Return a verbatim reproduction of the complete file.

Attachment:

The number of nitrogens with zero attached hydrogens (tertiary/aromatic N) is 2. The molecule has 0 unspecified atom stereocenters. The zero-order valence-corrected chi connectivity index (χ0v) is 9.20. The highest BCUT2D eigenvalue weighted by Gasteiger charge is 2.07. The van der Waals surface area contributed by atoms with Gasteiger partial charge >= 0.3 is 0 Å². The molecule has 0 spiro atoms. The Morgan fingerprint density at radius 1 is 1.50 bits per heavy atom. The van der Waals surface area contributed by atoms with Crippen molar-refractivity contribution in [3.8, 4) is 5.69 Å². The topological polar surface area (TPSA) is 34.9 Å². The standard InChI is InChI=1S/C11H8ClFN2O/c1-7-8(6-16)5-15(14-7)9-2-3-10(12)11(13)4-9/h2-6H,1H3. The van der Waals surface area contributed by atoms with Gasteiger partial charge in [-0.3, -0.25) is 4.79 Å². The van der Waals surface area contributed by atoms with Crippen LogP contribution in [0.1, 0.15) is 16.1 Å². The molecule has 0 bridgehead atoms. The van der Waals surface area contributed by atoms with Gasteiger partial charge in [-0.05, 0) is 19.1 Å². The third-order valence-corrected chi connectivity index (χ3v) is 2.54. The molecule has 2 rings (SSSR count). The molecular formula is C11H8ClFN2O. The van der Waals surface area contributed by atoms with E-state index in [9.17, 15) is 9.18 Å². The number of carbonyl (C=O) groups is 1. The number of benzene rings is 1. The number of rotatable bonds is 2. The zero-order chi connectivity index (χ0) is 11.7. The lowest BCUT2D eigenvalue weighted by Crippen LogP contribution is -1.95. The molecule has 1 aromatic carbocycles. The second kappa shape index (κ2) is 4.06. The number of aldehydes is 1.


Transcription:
The number of nitrogens with zero attached hydrogens (tertiary/aromatic N) is 2. The molecule has 0 unspecified atom stereocenters. The zero-order valence-corrected chi connectivity index (χ0v) is 9.20. The highest BCUT2D eigenvalue weighted by Gasteiger charge is 2.07. The van der Waals surface area contributed by atoms with Gasteiger partial charge >= 0.3 is 0 Å². The molecule has 0 spiro atoms. The Morgan fingerprint density at radius 1 is 1.50 bits per heavy atom. The van der Waals surface area contributed by atoms with Crippen molar-refractivity contribution in [3.8, 4) is 5.69 Å². The topological polar surface area (TPSA) is 34.9 Å². The standard InChI is InChI=1S/C11H8ClFN2O/c1-7-8(6-16)5-15(14-7)9-2-3-10(12)11(13)4-9/h2-6H,1H3. The van der Waals surface area contributed by atoms with Gasteiger partial charge in [-0.3, -0.25) is 4.79 Å². The van der Waals surface area contributed by atoms with Crippen LogP contribution in [0.1, 0.15) is 16.1 Å². The molecule has 0 bridgehead atoms. The van der Waals surface area contributed by atoms with Gasteiger partial charge in [-0.05, 0) is 19.1 Å². The third-order valence-corrected chi connectivity index (χ3v) is 2.54. The molecule has 2 rings (SSSR count). The molecular formula is C11H8ClFN2O. The van der Waals surface area contributed by atoms with E-state index in [9.17, 15) is 9.18 Å². The number of carbonyl (C=O) groups is 1. The number of benzene rings is 1. The number of rotatable bonds is 2. The zero-order chi connectivity index (χ0) is 11.7. The lowest BCUT2D eigenvalue weighted by Crippen LogP contribution is -1.95. The molecule has 1 aromatic carbocycles. The second kappa shape index (κ2) is 4.06. The number of aldehydes is 1.